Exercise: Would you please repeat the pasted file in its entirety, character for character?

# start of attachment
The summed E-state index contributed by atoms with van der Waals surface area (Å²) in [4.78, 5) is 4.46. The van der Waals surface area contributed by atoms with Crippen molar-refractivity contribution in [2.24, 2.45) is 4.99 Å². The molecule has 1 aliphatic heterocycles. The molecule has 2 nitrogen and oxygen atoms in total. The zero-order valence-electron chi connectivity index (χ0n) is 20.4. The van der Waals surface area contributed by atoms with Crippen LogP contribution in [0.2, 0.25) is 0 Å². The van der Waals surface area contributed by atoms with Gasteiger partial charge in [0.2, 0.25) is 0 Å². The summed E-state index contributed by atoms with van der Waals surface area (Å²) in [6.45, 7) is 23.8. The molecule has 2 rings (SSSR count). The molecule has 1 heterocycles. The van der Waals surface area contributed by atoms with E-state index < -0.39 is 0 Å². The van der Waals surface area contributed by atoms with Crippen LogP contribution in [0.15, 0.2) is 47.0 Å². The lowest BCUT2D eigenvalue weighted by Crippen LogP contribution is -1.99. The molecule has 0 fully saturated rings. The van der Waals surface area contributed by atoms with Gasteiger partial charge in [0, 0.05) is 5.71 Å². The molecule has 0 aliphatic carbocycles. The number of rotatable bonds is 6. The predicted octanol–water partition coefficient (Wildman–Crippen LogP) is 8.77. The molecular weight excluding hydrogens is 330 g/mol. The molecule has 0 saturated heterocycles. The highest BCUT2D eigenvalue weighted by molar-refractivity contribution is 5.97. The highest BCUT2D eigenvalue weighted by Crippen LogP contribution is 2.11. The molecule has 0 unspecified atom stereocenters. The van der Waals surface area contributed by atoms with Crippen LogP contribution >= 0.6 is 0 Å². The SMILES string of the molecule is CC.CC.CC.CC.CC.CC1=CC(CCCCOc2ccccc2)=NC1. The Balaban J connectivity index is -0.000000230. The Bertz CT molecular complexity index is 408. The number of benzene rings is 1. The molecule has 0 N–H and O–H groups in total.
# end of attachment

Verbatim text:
The summed E-state index contributed by atoms with van der Waals surface area (Å²) in [4.78, 5) is 4.46. The van der Waals surface area contributed by atoms with Crippen molar-refractivity contribution in [2.24, 2.45) is 4.99 Å². The molecule has 1 aliphatic heterocycles. The molecule has 2 nitrogen and oxygen atoms in total. The zero-order valence-electron chi connectivity index (χ0n) is 20.4. The van der Waals surface area contributed by atoms with Crippen LogP contribution in [0.2, 0.25) is 0 Å². The van der Waals surface area contributed by atoms with Gasteiger partial charge in [0.2, 0.25) is 0 Å². The summed E-state index contributed by atoms with van der Waals surface area (Å²) in [6.45, 7) is 23.8. The molecule has 2 rings (SSSR count). The molecule has 1 heterocycles. The van der Waals surface area contributed by atoms with E-state index < -0.39 is 0 Å². The van der Waals surface area contributed by atoms with Crippen LogP contribution in [0.15, 0.2) is 47.0 Å². The lowest BCUT2D eigenvalue weighted by Crippen LogP contribution is -1.99. The molecule has 0 fully saturated rings. The van der Waals surface area contributed by atoms with Gasteiger partial charge in [0, 0.05) is 5.71 Å². The molecule has 0 aliphatic carbocycles. The number of rotatable bonds is 6. The predicted octanol–water partition coefficient (Wildman–Crippen LogP) is 8.77. The molecular weight excluding hydrogens is 330 g/mol. The molecule has 0 saturated heterocycles. The highest BCUT2D eigenvalue weighted by molar-refractivity contribution is 5.97. The highest BCUT2D eigenvalue weighted by Crippen LogP contribution is 2.11. The molecule has 0 unspecified atom stereocenters. The van der Waals surface area contributed by atoms with Crippen LogP contribution >= 0.6 is 0 Å². The SMILES string of the molecule is CC.CC.CC.CC.CC.CC1=CC(CCCCOc2ccccc2)=NC1. The Balaban J connectivity index is -0.000000230. The Bertz CT molecular complexity index is 408. The number of benzene rings is 1. The molecule has 0 N–H and O–H groups in total.